It's this kind of reinforcement of right-wing frames that is so destructive to Democratic unity and to progressive policies. Hoyer isn't a bad man, but he always seems to play into these awful positions that prevent us from achieving what we need to get done.
It's people like Hoyer that need to be challenged on their position, because they are the ones keeping our troops in Iraq and refusing to carry out their constitutional duty to wield the power of the purse.
Update: The New York times offers a different way of framing the issue (via Americablog:
How do you explain to the thousands of American troops now being poured into Baghdad that they will have to wait until the summer for the protective armor that could easily mean the difference between life and death?
by Mark J. Bowers, Wed Feb 14, 2007 at 04:39:36 AM EST
I know what my representative is going to do this week, tell the president that she is against the escalation. Do you feel as confident in your representative? Has your representative, or a member of his/her staff told you the same thing? How comfortable to do you feel about this?
by Jonathan Singer, Tue Feb 13, 2007 at 01:31:26 PM EST
Arizona Congressman John Shadegg, the fifth-ranking official in the House Republican leadership, and Michigan Congressman Pete Hoekstra, the ranking member on the House intelligence panel, have penned a dear colleague letter to their fellow members of the GOP caucus on the issue of the Iraq War debate currently raging in the chamber. House Majority Leader Steny Hoyer got a copy of the letter, which he has posted in .pdf form on his website. Among other things, the letter states:
We are writing to urge you not to debate the Democratic Iraq resolution on their terms, but rather on ours.
Democrats want to force us to focus on defending the surge, making the case that it will work and explaining why the President's new Iraq policy is different from prior efforts and therefore justified.
We urge you to instead broaden the debate to the threat posed to Americans, the world, and all "unbelievers" by radical Islamists. We would further urge you to join us in educating the American people about the views of radical Islamists and the consequences of not defeating radical Islam in Iraq.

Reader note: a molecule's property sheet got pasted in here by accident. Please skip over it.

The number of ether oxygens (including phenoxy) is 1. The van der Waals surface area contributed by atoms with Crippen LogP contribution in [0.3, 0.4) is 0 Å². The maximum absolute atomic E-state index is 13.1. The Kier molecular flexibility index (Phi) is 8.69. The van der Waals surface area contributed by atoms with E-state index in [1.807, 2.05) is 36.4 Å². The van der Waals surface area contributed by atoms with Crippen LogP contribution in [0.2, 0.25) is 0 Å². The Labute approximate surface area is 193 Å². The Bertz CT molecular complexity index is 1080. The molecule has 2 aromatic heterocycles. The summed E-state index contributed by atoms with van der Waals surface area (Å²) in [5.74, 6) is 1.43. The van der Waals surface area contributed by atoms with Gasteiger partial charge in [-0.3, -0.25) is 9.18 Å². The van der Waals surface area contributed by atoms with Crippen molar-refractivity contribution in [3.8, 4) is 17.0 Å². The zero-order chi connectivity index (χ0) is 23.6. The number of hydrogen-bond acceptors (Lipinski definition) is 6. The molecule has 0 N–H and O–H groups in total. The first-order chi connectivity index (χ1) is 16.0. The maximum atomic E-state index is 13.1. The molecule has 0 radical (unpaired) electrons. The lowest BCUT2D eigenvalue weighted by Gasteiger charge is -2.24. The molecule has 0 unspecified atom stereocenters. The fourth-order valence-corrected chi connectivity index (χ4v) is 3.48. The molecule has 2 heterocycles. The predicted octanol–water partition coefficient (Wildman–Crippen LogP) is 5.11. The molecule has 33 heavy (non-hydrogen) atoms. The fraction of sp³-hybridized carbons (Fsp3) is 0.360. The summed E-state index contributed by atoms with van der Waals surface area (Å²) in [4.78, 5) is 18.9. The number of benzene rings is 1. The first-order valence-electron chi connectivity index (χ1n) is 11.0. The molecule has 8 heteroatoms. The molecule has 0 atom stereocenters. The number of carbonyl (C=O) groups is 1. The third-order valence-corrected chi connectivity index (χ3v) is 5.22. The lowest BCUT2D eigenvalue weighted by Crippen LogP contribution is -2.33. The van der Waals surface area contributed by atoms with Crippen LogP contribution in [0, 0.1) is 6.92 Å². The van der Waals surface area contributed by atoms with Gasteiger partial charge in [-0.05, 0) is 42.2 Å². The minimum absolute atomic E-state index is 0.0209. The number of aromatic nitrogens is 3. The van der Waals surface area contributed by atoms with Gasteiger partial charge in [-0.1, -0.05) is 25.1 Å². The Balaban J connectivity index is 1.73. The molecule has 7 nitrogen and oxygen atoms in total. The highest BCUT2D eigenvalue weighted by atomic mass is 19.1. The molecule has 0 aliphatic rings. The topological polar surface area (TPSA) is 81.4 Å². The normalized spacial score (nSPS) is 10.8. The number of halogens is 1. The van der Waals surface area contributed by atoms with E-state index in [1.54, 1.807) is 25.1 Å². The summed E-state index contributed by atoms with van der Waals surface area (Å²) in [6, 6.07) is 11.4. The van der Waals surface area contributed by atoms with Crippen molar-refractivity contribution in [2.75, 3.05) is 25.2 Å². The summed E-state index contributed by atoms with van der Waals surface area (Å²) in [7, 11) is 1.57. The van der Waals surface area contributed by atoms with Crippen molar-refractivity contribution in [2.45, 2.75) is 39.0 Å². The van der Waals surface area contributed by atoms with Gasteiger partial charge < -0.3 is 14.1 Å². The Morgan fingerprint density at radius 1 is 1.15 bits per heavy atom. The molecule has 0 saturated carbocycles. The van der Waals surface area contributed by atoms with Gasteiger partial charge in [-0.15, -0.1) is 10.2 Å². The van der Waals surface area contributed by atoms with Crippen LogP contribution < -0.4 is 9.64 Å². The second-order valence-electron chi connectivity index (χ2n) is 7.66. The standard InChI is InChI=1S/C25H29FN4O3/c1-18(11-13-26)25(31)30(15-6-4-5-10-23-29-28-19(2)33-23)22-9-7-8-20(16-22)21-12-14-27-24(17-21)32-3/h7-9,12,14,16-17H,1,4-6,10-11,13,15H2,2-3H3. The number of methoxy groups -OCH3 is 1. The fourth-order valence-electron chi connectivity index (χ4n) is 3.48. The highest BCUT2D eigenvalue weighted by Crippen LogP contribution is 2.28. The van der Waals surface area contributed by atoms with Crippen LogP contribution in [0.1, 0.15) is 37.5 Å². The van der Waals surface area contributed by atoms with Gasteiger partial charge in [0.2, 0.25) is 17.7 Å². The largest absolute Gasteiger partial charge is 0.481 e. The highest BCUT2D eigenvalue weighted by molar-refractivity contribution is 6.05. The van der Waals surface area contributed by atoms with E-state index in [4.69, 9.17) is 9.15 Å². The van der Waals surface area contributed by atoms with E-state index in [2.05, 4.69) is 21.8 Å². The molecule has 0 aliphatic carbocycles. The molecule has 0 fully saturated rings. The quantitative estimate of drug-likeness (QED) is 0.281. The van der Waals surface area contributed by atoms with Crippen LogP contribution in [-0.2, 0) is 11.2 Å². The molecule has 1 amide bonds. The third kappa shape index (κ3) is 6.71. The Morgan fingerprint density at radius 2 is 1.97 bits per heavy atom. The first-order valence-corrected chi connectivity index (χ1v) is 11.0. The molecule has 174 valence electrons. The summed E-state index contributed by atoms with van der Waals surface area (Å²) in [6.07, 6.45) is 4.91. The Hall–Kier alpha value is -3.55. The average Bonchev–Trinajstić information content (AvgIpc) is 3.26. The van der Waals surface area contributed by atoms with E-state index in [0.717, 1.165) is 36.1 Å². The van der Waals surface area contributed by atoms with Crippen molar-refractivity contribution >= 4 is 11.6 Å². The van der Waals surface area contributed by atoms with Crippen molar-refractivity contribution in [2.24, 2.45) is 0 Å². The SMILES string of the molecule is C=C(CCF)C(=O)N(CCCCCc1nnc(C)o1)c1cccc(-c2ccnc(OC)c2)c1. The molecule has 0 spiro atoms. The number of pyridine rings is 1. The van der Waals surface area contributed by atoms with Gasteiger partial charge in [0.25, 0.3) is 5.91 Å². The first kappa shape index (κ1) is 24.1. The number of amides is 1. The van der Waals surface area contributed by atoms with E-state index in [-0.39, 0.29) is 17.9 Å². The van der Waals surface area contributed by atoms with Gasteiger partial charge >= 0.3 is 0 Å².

The debate should not be about the surge or its details. This debate should not even be abou the Iraq war to date, mistakes that have been made, or whether we can, or cannot, win militarily. If we let Democrats force us into a debate on the surge or the current situation in Iraq, we lose. [emphasis added]
If the non-binding resolution in the House is a means of getting closer to bringing American troops home rather than being an end in an of itself, as Rep. Jerry Nadler has indicated and as I would tend to suspect, then I think it has a very good chance of being successful. Already, even before the chamber has voted -- and Republicans are already warning that at least 10 to 20 members of their caucus could vote with the Democrats on this measure -- it has already backed Republicans into a corner in which they cannot and are unwiling to defend the President's Iraq strategy.
To reiterate, if the ultimate goal of the Democrats is just to pass a non-binding resolution, Americans will see this move as a cynical ploy to score political points without actually achieve that which it should set out to. But if the goal is to end the war in Iraq, this debate will help move the ball down the field and, to an extent, already has by forcing Republicans to move away from their President's plan for Iraq.